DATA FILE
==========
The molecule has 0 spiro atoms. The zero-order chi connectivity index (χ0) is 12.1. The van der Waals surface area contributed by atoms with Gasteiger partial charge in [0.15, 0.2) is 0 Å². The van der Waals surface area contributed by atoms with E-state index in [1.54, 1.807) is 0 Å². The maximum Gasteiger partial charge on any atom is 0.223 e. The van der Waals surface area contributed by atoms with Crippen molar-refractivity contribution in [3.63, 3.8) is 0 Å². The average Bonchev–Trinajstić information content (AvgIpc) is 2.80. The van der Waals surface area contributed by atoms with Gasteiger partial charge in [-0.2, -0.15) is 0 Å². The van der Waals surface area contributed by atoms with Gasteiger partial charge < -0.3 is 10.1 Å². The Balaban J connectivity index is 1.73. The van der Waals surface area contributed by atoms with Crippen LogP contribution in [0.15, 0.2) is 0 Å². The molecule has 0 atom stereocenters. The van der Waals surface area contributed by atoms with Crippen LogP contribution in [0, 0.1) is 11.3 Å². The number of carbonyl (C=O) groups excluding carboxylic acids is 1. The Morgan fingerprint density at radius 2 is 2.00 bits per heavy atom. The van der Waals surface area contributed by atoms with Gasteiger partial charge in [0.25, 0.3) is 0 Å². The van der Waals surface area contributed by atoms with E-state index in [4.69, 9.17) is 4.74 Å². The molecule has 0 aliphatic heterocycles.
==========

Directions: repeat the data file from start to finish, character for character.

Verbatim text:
The molecule has 0 spiro atoms. The zero-order chi connectivity index (χ0) is 12.1. The van der Waals surface area contributed by atoms with Gasteiger partial charge in [0.15, 0.2) is 0 Å². The van der Waals surface area contributed by atoms with E-state index in [1.54, 1.807) is 0 Å². The maximum Gasteiger partial charge on any atom is 0.223 e. The van der Waals surface area contributed by atoms with Crippen molar-refractivity contribution in [3.63, 3.8) is 0 Å². The average Bonchev–Trinajstić information content (AvgIpc) is 2.80. The van der Waals surface area contributed by atoms with Gasteiger partial charge in [-0.2, -0.15) is 0 Å². The van der Waals surface area contributed by atoms with Gasteiger partial charge < -0.3 is 10.1 Å². The Balaban J connectivity index is 1.73. The van der Waals surface area contributed by atoms with Crippen LogP contribution in [0.15, 0.2) is 0 Å². The molecule has 0 atom stereocenters. The van der Waals surface area contributed by atoms with Crippen LogP contribution in [0, 0.1) is 11.3 Å². The number of carbonyl (C=O) groups excluding carboxylic acids is 1. The Morgan fingerprint density at radius 2 is 2.00 bits per heavy atom. The van der Waals surface area contributed by atoms with Gasteiger partial charge in [0.25, 0.3) is 0 Å². The van der Waals surface area contributed by atoms with E-state index in [4.69, 9.17) is 4.74 Å². The molecule has 0 aliphatic heterocycles.